drying-time dependson the thickness of the film and Procedure
should be observed. The procedure is similar that used in Experiment 1,
except that the 0.5 g of starch are replaced with 2 g of wet
Experiment2: Preparation of Dialdehyde Starch dialdehyde starch. The resulting film exhibits improved
Required time: 60 min on day 1,and 20 min on day 2. strength.
Caution:Sodium meta-periodate is oxidizing and it is com-
bustible. Handle it with care, as recommended by the manu- Acknowledgment
facturer. Dialdehyde starch can be harmful to humans. We thank our collaborators Anja Bergmam and Michael
Handle with care. Kiinsebeck for preparing several starch derivatives and
T h e following scheme illustrates t h e formation of the BASF AG for the friendly donation of food colors.
dialdehyde starch.
Literature Cited
1. Noturwlss. Unfwr (Chmie): Bader,H. J.;Blume,R.,Eda.:1989.47.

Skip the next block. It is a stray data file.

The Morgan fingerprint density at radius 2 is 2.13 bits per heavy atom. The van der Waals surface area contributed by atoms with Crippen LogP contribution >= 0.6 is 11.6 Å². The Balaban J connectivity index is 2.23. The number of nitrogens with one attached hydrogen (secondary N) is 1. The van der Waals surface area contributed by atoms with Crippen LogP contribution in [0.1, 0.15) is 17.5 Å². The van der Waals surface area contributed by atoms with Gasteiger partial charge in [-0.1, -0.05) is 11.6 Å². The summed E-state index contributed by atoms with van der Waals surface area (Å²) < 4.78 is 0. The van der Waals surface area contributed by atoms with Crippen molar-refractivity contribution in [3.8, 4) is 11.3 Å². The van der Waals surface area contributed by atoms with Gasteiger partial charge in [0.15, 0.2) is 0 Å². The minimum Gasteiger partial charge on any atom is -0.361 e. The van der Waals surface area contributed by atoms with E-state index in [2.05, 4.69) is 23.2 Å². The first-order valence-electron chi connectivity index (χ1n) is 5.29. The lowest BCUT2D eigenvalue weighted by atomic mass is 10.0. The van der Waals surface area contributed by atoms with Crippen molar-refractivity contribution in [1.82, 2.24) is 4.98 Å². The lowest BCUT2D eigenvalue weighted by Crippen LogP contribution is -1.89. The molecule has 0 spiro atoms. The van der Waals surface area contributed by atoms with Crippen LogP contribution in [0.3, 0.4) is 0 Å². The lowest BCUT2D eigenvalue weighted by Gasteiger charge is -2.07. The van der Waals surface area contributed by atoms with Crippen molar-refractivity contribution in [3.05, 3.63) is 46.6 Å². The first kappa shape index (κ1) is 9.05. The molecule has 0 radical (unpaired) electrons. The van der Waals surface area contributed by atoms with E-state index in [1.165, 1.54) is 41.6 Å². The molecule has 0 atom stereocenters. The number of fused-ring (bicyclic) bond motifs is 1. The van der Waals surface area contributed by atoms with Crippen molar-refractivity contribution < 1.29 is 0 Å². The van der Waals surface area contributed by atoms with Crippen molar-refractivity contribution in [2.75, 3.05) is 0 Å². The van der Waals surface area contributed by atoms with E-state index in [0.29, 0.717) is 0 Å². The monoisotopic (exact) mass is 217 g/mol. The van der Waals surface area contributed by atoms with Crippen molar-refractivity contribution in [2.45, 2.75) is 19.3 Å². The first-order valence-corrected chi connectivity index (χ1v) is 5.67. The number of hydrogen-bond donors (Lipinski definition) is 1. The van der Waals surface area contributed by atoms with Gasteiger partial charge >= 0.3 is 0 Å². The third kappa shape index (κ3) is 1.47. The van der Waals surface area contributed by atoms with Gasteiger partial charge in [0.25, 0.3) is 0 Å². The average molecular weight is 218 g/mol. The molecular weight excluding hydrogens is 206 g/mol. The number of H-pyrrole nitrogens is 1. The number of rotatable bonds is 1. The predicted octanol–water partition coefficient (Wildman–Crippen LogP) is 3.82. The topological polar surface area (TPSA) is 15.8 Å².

2. Sommexfeld. H.:Biume, R.; Bader, H. J.Pror Nofunoh. (Chnie) 1990,2,28-33.
3. Blume. R.: Bader. H. J. Umadfchemls im Emolmmnt: Srnotor:Ran!&rt. 1989.

ion, 1976.
hiatiq R. Bemiller, J. N.:Paschall, E. F. Starch--ChemlsIry and ?kchnalagy;
nis Ress: New York, 1984.
1'8 Eneyclopodio oflndusbial chemistry: Gerhartz, W , Ed.: Weinheim,

. .
Debold, Germany, 1990.
8. Carrer. C. E.: Seymour, R. B. J Chm. Educ. ISM, 64,314318.
9. Bader, H. J.; Some.rfeld. H. Pror Notunuisa. (Chamlsj 1988,3,1&20.
10. Mdhods in Corbohydmte chemistrv: Whistler, R. L., Ed.:Academic Preaa: New

A152 Journal of Chemical Education